• Further information about the role and remit of the medical scribe (staff member who records patient consultations) had been made available for patients.

  • The procedure clinical staff follow to ensure their equipment and instruments are suitably cleaned was being recorded.

There were areas of practice where the provider must make improvements are:

  • Staff must receive the training necessary for their roles.

At our previous inspection we identified that the service should improve their training records to assist with the monitoring and planning for staff training needs. At this visit this had been completed. However this identified a number of training shortfalls. A training plan was provided showing how these shortfalls were to be addressed over the next six months. As a consequence of the outstanding training the practice is rated as requires improvement for providing effective services.

Professor Steve Field (CBE FRCP FFPH FRCGP) 

Chief Inspector of General Practice

Inspection carried out on 26th July 2016

During a routine inspection

Letter from the Chief Inspector of General Practice

We carried out an announced comprehensive inspection at Western Ave Medical Centre on 26th July 2016.

Overall the practice is rated as good.

Our key findings across all the areas we inspected were as follows:

  • There were systems in place to reduce risks to patient safety, for example, infection control procedures, medication management and the management of staffing levels. Improvements were needed to the records of recruitment to demonstrate the suitability of staff employed.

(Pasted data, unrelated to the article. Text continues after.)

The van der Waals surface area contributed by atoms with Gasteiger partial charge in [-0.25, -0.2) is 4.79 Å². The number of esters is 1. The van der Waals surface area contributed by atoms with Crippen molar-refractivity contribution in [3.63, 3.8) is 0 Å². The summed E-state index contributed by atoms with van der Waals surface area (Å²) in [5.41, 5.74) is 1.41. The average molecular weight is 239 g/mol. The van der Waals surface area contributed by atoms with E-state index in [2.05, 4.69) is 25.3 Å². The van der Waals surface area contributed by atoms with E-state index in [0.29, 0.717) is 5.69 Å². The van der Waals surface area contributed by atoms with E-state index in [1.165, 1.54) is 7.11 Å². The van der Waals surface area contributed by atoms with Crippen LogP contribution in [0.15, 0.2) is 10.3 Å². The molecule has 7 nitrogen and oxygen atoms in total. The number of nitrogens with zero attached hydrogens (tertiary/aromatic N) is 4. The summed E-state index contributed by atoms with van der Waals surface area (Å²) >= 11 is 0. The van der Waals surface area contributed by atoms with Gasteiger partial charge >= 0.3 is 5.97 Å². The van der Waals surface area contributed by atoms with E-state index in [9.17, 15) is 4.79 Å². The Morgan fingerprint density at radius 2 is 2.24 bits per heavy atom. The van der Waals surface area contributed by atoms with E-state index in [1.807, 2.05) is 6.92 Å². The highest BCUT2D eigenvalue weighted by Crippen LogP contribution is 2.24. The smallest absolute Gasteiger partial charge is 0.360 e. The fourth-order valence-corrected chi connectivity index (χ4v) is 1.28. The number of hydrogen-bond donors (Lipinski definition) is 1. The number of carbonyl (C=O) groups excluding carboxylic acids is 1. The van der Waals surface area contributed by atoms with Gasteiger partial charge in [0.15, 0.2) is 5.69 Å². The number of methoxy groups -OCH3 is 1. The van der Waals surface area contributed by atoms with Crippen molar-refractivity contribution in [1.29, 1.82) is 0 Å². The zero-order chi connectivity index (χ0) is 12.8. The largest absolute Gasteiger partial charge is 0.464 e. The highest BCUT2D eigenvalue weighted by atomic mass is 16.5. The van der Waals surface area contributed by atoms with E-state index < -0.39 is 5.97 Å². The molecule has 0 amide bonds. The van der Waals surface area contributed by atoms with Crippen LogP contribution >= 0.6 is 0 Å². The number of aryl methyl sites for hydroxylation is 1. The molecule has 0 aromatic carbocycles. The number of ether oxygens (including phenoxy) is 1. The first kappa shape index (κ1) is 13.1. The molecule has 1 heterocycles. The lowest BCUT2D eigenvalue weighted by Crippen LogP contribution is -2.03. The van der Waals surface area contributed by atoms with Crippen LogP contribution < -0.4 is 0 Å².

• Staff understood and fulfilled their responsibilities to raise concerns and report incidents and near misses. Staff were aware of procedures for safeguarding patients from the risk of abuse.
  • Patients’ needs were assessed and care was planned and delivered following best practice guidance.

  • Staff felt well supported. They had an annual appraisal and told us they had received training appropriate to their roles.

  • Patients were positive about the care and treatment they received from the practice. The National GP Patient Survey January 2016 showed that patients’ responses about whether they were treated with respect, compassion and involved in decisions about their care and treatment were overall comparable to local and national averages.

  • Services were planned and delivered to take into account the needs of different patient groups.

  • The National GP Patient Survey results showed that patient’s satisfaction with access to care and treatment was generally in line with local and national averages.

  • Information about how to complain was available. There was a system in place to manage complaints.

  • There were systems in place to monitor and improve quality and identify risk.

However there were areas of practice where the provider must make improvements:

  • The provider must ensure that there is a record of the required recruitment information to confirm the suitability of staff employed.

  • Ensure that the electrical wiring at the premises is safe.

The areas where the provider should make improvements are:

  • Document reviews of significant events to demonstrate that actions identified have been implemented.

  • Clearly demonstrate that patient safety alerts are being received and the action taken.

  • Ensure the safety of the premises by carrying out regular checks of the emergency lighting and by taking appropriate action to address the security risk presented by the windows.

  • The records of all staff training should be improved to assist in monitoring and planning for the training needs of staff.
  • A procedure around the use of a medical scribe (staff member who records patient consultations) which detailed their role and remit should be developed.

  • The procedure clinical staff follow to ensure their equipment and instruments are suitably cleaned should be recorded.

Professor Steve Field (CBE FRCP FFPH FRCGP) 

Chief Inspector of General Practice